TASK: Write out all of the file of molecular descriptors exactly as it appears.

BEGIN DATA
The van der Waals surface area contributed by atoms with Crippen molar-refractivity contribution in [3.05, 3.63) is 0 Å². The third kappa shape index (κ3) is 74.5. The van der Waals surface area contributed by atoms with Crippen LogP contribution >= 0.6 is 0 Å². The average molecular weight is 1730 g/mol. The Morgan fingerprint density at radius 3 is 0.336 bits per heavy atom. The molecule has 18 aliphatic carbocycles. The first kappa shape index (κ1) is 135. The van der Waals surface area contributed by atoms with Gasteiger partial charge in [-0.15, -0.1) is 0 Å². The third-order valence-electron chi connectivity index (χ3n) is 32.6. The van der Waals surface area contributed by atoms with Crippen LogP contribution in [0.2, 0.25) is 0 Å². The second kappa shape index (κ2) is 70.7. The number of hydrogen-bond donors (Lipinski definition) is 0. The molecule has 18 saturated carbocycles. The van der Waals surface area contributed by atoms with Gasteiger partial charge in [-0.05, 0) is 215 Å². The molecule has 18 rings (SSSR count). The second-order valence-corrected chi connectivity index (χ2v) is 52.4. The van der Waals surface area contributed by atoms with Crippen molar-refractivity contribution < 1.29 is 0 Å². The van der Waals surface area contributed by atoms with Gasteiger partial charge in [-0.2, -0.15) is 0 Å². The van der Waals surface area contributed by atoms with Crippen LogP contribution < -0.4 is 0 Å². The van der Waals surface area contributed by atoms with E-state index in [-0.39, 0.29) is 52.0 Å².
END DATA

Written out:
The van der Waals surface area contributed by atoms with Crippen molar-refractivity contribution in [3.05, 3.63) is 0 Å². The third kappa shape index (κ3) is 74.5. The van der Waals surface area contributed by atoms with Crippen LogP contribution >= 0.6 is 0 Å². The average molecular weight is 1730 g/mol. The Morgan fingerprint density at radius 3 is 0.336 bits per heavy atom. The molecule has 18 aliphatic carbocycles. The first kappa shape index (κ1) is 135. The van der Waals surface area contributed by atoms with Gasteiger partial charge in [-0.15, -0.1) is 0 Å². The third-order valence-electron chi connectivity index (χ3n) is 32.6. The van der Waals surface area contributed by atoms with Crippen LogP contribution in [0.2, 0.25) is 0 Å². The second kappa shape index (κ2) is 70.7. The number of hydrogen-bond donors (Lipinski definition) is 0. The molecule has 18 saturated carbocycles. The van der Waals surface area contributed by atoms with Gasteiger partial charge in [-0.05, 0) is 215 Å². The molecule has 18 rings (SSSR count). The second-order valence-corrected chi connectivity index (χ2v) is 52.4. The van der Waals surface area contributed by atoms with Crippen molar-refractivity contribution < 1.29 is 0 Å². The van der Waals surface area contributed by atoms with Gasteiger partial charge in [-0.2, -0.15) is 0 Å². The van der Waals surface area contributed by atoms with Crippen LogP contribution < -0.4 is 0 Å². The van der Waals surface area contributed by atoms with E-state index in [-0.39, 0.29) is 52.0 Å².